Travel Photography by Mauro De Bettio

Born and raised in a little village in the Italian Alps, now based in Barcelona, Mauro already felt from young age the desire to tell. He discovered that the camera was the right tool for him, the eye through which he could speak to the world.
SHADOWS AND SILHOUETTES
 - Darkness, chipped walls, old rusty tools. The time, here, is marked only by the drops falling inside the glass drip. Hoarse voices, fragile necks slightly bent, thin arms, slender fingers. 200 beds, 200 patients: National Institute of Diseases of the Chest and Hospital (NIDCH) in Dhaka.

Born and raised in a little village in the Italian Alps, now based in Barcelona, Mauro already felt from young age the desire to tell. He discovered that the camera was the right tool for him, the eye through which he could speak to the world.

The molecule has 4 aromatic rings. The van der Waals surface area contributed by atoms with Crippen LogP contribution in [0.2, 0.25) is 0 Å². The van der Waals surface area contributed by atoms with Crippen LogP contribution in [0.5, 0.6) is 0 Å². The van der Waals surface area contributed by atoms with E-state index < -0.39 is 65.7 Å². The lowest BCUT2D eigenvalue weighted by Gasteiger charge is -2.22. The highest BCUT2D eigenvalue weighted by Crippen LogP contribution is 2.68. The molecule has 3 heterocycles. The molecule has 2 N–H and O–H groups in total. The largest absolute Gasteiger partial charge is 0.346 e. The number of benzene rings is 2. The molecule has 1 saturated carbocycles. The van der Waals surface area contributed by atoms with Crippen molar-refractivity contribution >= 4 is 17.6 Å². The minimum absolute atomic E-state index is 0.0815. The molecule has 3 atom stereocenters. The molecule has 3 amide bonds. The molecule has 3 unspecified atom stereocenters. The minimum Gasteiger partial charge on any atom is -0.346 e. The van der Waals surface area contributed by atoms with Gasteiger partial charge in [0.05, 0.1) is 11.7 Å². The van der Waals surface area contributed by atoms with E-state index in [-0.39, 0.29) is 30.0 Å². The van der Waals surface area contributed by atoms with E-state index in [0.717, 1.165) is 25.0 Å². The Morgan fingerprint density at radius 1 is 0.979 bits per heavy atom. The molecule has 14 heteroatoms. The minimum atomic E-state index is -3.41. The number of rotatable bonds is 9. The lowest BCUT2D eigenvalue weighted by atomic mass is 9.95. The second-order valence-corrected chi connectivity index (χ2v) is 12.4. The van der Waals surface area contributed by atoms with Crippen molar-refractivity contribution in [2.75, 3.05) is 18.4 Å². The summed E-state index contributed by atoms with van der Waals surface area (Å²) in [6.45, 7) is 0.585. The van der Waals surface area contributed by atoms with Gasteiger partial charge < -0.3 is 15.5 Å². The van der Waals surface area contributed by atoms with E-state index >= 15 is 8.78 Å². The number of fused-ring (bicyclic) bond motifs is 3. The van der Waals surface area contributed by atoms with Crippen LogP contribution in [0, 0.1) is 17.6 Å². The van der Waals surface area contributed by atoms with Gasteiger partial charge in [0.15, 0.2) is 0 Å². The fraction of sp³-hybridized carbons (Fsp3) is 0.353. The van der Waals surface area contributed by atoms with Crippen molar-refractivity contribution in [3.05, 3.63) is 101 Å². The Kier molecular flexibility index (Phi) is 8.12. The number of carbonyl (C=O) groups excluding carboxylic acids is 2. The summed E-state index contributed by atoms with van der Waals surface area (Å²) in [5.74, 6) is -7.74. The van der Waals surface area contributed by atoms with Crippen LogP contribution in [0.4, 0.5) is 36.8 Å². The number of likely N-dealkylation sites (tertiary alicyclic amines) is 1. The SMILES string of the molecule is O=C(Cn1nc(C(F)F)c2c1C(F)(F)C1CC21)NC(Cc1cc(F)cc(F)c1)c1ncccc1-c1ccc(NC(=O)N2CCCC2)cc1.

An instrument that began to walk by his side towards a long journey of discovery. Definitely, to grow by himself, without the influence of schools, courses and lessons has slowed down the process of technical knowledge, but because of this he learned his own way of seeing and been formed and shaped by the environment and the people who surrounded him in his long travels.

“Although it is difficult to express, I think that the photograph represents my way of speaking and what I try to do through my language is to capture the sense of what I breathe and touch with my hands. Not only in appearance but also, and especially, in the essence; trying to express nuances and subtleties contained in a single frame. I think that’s part of my personality and my work fully expresses what I am. My story, my soul”.